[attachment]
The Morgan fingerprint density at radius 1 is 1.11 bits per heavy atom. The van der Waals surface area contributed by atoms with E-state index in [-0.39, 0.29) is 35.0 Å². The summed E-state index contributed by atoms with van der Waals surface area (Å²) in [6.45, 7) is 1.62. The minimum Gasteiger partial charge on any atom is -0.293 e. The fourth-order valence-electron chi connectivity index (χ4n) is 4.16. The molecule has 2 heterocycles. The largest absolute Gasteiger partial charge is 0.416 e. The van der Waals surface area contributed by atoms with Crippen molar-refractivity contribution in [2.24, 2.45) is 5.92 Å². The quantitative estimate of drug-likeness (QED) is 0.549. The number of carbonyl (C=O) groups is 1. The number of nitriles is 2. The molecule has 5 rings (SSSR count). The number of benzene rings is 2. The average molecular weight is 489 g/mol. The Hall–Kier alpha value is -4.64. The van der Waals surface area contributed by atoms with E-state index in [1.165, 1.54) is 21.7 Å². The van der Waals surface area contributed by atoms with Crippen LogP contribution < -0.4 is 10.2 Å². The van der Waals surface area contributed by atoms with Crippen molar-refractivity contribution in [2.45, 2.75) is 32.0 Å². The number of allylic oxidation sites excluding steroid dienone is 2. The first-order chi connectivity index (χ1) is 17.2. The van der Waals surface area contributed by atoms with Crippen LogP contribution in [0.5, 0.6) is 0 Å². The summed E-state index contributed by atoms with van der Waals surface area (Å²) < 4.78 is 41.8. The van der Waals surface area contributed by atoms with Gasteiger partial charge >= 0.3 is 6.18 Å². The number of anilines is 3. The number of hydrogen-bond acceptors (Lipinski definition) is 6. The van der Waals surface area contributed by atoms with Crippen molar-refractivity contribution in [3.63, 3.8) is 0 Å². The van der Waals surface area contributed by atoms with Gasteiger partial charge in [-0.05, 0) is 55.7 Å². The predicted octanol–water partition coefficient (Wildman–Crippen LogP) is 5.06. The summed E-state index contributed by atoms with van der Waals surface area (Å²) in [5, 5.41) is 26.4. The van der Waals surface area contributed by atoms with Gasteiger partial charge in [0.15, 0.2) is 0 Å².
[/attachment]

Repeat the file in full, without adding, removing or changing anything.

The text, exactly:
The Morgan fingerprint density at radius 1 is 1.11 bits per heavy atom. The van der Waals surface area contributed by atoms with E-state index in [-0.39, 0.29) is 35.0 Å². The summed E-state index contributed by atoms with van der Waals surface area (Å²) in [6.45, 7) is 1.62. The minimum Gasteiger partial charge on any atom is -0.293 e. The fourth-order valence-electron chi connectivity index (χ4n) is 4.16. The molecule has 2 heterocycles. The largest absolute Gasteiger partial charge is 0.416 e. The van der Waals surface area contributed by atoms with Crippen molar-refractivity contribution in [2.24, 2.45) is 5.92 Å². The quantitative estimate of drug-likeness (QED) is 0.549. The number of carbonyl (C=O) groups is 1. The number of nitriles is 2. The molecule has 5 rings (SSSR count). The number of benzene rings is 2. The average molecular weight is 489 g/mol. The Hall–Kier alpha value is -4.64. The van der Waals surface area contributed by atoms with E-state index in [1.165, 1.54) is 21.7 Å². The van der Waals surface area contributed by atoms with Crippen LogP contribution < -0.4 is 10.2 Å². The van der Waals surface area contributed by atoms with Crippen molar-refractivity contribution in [2.45, 2.75) is 32.0 Å². The number of allylic oxidation sites excluding steroid dienone is 2. The first-order chi connectivity index (χ1) is 17.2. The van der Waals surface area contributed by atoms with Crippen LogP contribution in [0.5, 0.6) is 0 Å². The summed E-state index contributed by atoms with van der Waals surface area (Å²) < 4.78 is 41.8. The van der Waals surface area contributed by atoms with Gasteiger partial charge >= 0.3 is 6.18 Å². The number of anilines is 3. The number of hydrogen-bond acceptors (Lipinski definition) is 6. The van der Waals surface area contributed by atoms with Crippen molar-refractivity contribution in [3.63, 3.8) is 0 Å². The van der Waals surface area contributed by atoms with Gasteiger partial charge in [-0.05, 0) is 55.7 Å². The predicted octanol–water partition coefficient (Wildman–Crippen LogP) is 5.06. The summed E-state index contributed by atoms with van der Waals surface area (Å²) in [5, 5.41) is 26.4. The van der Waals surface area contributed by atoms with Gasteiger partial charge in [0.15, 0.2) is 0 Å².